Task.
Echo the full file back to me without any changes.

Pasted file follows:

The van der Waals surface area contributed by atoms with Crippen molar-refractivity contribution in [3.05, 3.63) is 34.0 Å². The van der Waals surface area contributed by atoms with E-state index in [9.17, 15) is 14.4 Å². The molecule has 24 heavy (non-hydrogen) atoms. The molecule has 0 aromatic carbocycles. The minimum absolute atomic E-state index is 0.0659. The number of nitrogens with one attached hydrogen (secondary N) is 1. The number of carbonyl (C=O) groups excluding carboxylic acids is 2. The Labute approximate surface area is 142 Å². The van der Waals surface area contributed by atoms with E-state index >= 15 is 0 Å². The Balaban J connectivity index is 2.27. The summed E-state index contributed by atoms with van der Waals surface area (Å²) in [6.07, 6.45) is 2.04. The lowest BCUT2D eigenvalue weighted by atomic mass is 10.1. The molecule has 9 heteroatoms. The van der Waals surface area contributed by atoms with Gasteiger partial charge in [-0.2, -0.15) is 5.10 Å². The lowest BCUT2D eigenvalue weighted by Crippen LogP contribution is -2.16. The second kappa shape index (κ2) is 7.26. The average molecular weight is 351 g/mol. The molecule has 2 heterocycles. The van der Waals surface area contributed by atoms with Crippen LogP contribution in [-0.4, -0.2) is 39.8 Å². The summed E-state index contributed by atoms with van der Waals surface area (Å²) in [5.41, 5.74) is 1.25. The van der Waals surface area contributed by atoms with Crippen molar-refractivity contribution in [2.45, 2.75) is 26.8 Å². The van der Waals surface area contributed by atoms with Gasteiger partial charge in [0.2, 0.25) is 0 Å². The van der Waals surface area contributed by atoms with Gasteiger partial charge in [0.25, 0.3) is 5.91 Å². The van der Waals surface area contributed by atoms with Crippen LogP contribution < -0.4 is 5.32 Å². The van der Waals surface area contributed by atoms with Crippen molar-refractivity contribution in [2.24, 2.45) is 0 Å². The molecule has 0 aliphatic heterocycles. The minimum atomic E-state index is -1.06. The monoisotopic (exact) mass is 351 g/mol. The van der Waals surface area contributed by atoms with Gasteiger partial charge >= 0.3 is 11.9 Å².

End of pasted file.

The van der Waals surface area contributed by atoms with Crippen molar-refractivity contribution in [3.05, 3.63) is 34.0 Å². The van der Waals surface area contributed by atoms with E-state index in [9.17, 15) is 14.4 Å². The molecule has 24 heavy (non-hydrogen) atoms. The molecule has 0 aromatic carbocycles. The minimum absolute atomic E-state index is 0.0659. The number of nitrogens with one attached hydrogen (secondary N) is 1. The number of carbonyl (C=O) groups excluding carboxylic acids is 2. The Labute approximate surface area is 142 Å². The van der Waals surface area contributed by atoms with E-state index >= 15 is 0 Å². The Balaban J connectivity index is 2.27. The summed E-state index contributed by atoms with van der Waals surface area (Å²) in [6.07, 6.45) is 2.04. The lowest BCUT2D eigenvalue weighted by atomic mass is 10.1. The molecule has 9 heteroatoms. The van der Waals surface area contributed by atoms with Gasteiger partial charge in [-0.2, -0.15) is 5.10 Å². The lowest BCUT2D eigenvalue weighted by Crippen LogP contribution is -2.16. The second kappa shape index (κ2) is 7.26. The average molecular weight is 351 g/mol. The molecule has 2 heterocycles. The van der Waals surface area contributed by atoms with Crippen LogP contribution in [-0.4, -0.2) is 39.8 Å². The summed E-state index contributed by atoms with van der Waals surface area (Å²) in [5.41, 5.74) is 1.25. The van der Waals surface area contributed by atoms with Crippen molar-refractivity contribution in [2.45, 2.75) is 26.8 Å². The van der Waals surface area contributed by atoms with Gasteiger partial charge in [0.2, 0.25) is 0 Å². The van der Waals surface area contributed by atoms with Gasteiger partial charge in [0.25, 0.3) is 5.91 Å². The van der Waals surface area contributed by atoms with Crippen LogP contribution < -0.4 is 5.32 Å². The van der Waals surface area contributed by atoms with Crippen molar-refractivity contribution in [2.24, 2.45) is 0 Å². The molecule has 0 aliphatic heterocycles. The minimum atomic E-state index is -1.06. The monoisotopic (exact) mass is 351 g/mol. The van der Waals surface area contributed by atoms with Gasteiger partial charge >= 0.3 is 11.9 Å².